[This post is part of a series on Coaching Highlights from coaching Columbia Business School students. If you don’t see a Table of Contents to the left, click here to view the series, where you’ll get more value than reading just this post.]
How do you start to plan?
You’ve figured out a change you want to make in your life. How do you start to plan? You’ve always done X and now you want to stop it. Or maybe you’ve never done Y and you want to start. Or you want to do something differently.
Coaching sessions with students often hit a break after we finish interpreting their feedback reports and they’ve chosen a leadership behavioral skill they want to work on and change. We’re about to begin the planning part. I usually point out something simple enough that almost doesn’t need saying, but if I don’t, people forget it.
I point out that for behavioral changes to stick, you generally need to change both behavior and beliefs, visually reinforcing what I say by putting one hand to one side, representing behavior, and the other to the other, representing belief. I then treat each separately, following up with how they interact.
For example, if we talk about assertiveness, I might ask what they do when they aren’t asserting but could — do they sit quietly, do they wait and talk later, do they get impatient, etc? I also ask what they believe they are doing — are they keeping quiet because they’re gathering information to use later, do they believe they don’t have authority to talk, are they protecting themselves from saying something others might judge, etc? This shows their current behavior and beliefs.
Then I might ask them what successfully assertive people might do. Would they talk when something came to mind, would they wait and speak to people individually after the meeting, etc? This might take some time to get models of successful behavior they can envision. I might ask them to describe someone they’ve seen successfully asserting themselves that they could model themselves on. There are millions of ways to do anything, so we’re not comprehensively covering everything, but having a concrete model gives them a target. That covers the behavior side of the direction they want to go in.
Then I ask what someone might believe about how to interact with others to motivate that behavior. This question gets them thinking and forces them to realize others must have different perspectives and beliefs about the same situation that work better than theirs. Sometimes they hit on beliefs that make sense to them that they immediately want to adopt. If they don’t hit on new beliefs on their own, I might make a few suggestions to help. Once we find a belief or two that they can believe and would motivate the desired behavior, we work with those beliefs, finding ways to help them internalize them and use them when helpful. Adopting new beliefs doesn’t mean rejecting old ones, which may still work in other situations.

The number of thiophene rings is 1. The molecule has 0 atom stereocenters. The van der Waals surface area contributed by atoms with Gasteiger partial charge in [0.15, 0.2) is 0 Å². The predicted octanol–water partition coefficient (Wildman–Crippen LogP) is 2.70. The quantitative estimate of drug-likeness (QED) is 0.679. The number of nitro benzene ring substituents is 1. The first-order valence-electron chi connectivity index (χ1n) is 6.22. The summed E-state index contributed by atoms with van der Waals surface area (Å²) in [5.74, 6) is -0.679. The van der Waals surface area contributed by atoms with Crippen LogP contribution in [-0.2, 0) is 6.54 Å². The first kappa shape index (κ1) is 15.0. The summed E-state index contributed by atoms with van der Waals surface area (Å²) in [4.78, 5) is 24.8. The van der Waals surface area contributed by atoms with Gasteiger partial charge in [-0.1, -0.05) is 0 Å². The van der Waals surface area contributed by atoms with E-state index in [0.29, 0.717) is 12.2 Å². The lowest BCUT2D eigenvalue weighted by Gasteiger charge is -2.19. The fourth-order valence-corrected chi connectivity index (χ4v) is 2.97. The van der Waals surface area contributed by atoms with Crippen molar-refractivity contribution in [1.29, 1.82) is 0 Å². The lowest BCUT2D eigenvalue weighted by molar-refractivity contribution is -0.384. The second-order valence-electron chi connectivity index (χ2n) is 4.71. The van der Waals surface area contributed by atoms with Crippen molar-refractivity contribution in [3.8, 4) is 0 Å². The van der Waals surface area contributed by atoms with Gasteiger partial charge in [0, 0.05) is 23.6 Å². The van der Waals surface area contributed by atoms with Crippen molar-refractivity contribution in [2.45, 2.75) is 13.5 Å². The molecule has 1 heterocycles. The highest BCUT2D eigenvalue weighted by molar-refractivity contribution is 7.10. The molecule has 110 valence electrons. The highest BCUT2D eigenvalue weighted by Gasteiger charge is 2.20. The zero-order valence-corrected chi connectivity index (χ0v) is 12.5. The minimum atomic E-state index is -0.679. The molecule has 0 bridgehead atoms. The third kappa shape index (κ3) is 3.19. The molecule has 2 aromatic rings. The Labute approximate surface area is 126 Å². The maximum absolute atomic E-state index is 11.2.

If we didn’t work on changing beliefs, adopting new behaviors would lead to internal conflict since their old beliefs motivate their old behavior, not their new behavior.
If we didn’t work on changing behavior, their new beliefs would at best take longer to result in new behaviors. Mostly they’d risk wanting to do something different but continuing the same habits they’d learned over decades, leading to frustration.
Working on both leads to their beliefs and behavior reinforcing each other. Earlier posts in this series described how, once we have new beliefs and behaviors, we practice them in the coaching session so they can make mistakes with me instead of with others.
Readers familiar with my Model and Method might wonder why I’m not talking about environment, the third lever arm in my Method for transforming parts of one’s life. In general I recommend working with all three elements. In coaching sessions with business school students we’re talking about work environments they choose to be in, so we’ve covered that element and are keeping it fixed.
- After deciding what to change.
- Look at both behavior and belief.
- Understand current beliefs and behaviors.
- Ask their current behavior — what do they do now that isn’t effective?
- Ask their current belief — what motivates them to do what they do? If they aren’t doing the desired new behavior, what do they believe they are doing?
- Think of new beliefs and behaviors that reinforce each other. This can take some time since the student isn’t used to either.
- What behavior do they think would work better? Can they remember or think of models of behavior they want?
- What beliefs would someone have that would motivate that behavior?
- Practice them.
Learn to make Meaningful Connections
with a simple, effective exercise from my book, Leadership Step by Step.
- Step by step instructions
- Video examples of me and Marshall Goldsmith
- An excerpt from my book